25 January 2022 The Future is the Product of the Past

Remains of first Islamic madrassa found in Turkey’s Harran

The remnants of a 12th-century madrassa (Islamic institution of higher instruction) have been discovered in the archaeological site of Harran, located in the southeastern province of Sanliurfa.

Excavation work has been continuing for eight years in Harran, which is one of the world’s oldest settlements on the UNESCO World Heritage Tentative List. Mehmet Önal, head of the Archeology Department at Harran University and leading the excavations in the Harran settlement, told Anadolu Agency (AA) that Harran is frequently mentioned in history books as it is one of the oldest settlements in the world.

Harran, a onetime Assyrian and Umayyad capital located 44 kilometers (27 miles) southeast of the city of Sanliurfa near the Syrian border, was an important Mesopotamian trade center on a road running south to Nineveh in modern Iraq and has been continuously inhabited since 6,000 B.C.

Mehmet Önal added that during 2021 excavations, they found important remains such as a street, a monumental gate, and a madrassa.

Photo: AA

Stating that they encountered a university structure in the settlement for the first time in this year’s studies, Önal said: “We have determined with archaeological evidence that the madrassa belongs to the Zengid era. Previously, it was known that Harran had five madrassas. This was the first time we came across one of the known madrassas of this region.”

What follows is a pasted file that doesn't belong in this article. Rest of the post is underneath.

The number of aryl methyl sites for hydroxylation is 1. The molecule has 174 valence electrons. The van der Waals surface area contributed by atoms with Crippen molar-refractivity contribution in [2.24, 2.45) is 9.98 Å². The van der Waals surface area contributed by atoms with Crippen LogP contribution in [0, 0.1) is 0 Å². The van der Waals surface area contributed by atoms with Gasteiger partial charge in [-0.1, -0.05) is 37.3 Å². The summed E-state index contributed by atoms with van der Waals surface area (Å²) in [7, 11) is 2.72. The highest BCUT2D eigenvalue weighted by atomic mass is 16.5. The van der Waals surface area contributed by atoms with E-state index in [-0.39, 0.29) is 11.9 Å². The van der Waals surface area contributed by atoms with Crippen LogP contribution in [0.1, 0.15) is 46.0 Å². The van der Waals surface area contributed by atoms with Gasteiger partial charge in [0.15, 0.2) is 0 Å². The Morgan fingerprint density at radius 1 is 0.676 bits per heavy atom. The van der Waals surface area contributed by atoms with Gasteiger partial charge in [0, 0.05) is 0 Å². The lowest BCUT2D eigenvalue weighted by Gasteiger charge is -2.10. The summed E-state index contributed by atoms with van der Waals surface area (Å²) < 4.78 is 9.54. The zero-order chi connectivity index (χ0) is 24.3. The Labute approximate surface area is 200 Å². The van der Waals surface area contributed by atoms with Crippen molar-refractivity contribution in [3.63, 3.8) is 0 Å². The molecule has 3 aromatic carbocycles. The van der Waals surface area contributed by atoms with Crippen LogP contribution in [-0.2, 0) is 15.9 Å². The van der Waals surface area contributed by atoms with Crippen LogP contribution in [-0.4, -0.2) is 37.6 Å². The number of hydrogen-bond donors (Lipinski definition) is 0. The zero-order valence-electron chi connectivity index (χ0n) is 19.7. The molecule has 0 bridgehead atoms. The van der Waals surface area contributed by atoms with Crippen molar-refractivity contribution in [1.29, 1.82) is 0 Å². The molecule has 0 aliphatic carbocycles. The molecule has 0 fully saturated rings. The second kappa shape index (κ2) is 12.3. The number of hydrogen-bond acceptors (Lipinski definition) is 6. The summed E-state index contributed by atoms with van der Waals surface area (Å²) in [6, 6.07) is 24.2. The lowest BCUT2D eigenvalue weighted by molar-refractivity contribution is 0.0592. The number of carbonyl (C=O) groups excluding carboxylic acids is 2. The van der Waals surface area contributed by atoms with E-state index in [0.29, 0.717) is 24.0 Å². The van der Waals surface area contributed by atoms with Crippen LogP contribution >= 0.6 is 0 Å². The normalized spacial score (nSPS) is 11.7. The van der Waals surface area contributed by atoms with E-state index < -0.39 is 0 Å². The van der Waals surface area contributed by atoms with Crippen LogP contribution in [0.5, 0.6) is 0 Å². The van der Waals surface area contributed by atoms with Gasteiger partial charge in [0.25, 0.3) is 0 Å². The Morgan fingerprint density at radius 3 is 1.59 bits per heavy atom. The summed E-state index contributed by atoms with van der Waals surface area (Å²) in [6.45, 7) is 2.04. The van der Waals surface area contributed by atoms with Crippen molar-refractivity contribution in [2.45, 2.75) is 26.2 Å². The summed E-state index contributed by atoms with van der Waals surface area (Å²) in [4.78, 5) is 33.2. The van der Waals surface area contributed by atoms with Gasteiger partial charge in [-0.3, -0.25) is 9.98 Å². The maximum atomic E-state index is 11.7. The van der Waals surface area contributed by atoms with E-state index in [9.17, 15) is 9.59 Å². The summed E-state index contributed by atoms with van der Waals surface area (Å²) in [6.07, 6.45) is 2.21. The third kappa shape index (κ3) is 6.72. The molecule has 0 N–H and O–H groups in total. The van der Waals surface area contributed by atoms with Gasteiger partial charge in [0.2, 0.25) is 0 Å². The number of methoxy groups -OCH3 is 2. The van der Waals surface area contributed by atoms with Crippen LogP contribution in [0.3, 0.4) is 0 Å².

He said they have determined the structure had 24 rooms above ground and have now completely unearthed the monumental door of the madrassa along with its five rooms, and the portico partially, adding that there is also a kitchen next to those rooms with large stoves and a brick and clay oven.

“Another feature of the kitchen is there are many bones of sheep and goats inside the hearths and ovens. This shows us that food was prepared here and people here left the city in a rush, leaving the food on the stove without being eaten, after being thoroughly convinced that the Mongols would take over the city,” he explained.

Photo: AA

Önal said that they determined the madrassa belongs to the 12th century and that they will learn more after excavations in the region are completed.

World’s first university

Cihat Koç, a district governor in Harran, said the history of education in Harran dates back to 3000 B.C., and that studies were carried out in the fields of astronomy, mathematics, philosophy, and theology.

Harran is a place that pioneered the science and scientific education, Koç said, adding that, “With our work this year, we have unearthed the first of the five big madrassas, five big university campuses.”

A view from the remains of the madrassa found in Harran, Şanlıurfa,
A view from the remains of the madrassa found in Harran, Şanlıurfa, southeastern Turkey. Photo: AA

“The world’s first university is at Harran. We are working seriously to uncover all the ruins of this university,” he underlined.

Harran is an important ancient city where trade routes from Iskenderun to Antakya (ancient Antioch) and Kargam were located, according to UNESCO’s website. “The city is mentioned in the Holy Bible,” says the website. “It is important not only for hosting early civilizations but it is the place where the first Islamic university was founded. The traditional civil architecture, mudbrick houses with conic roofs, are unique.”

The first excavations in Harran began in 1950. The site has been on UNESCO’s tentative list since 2000.

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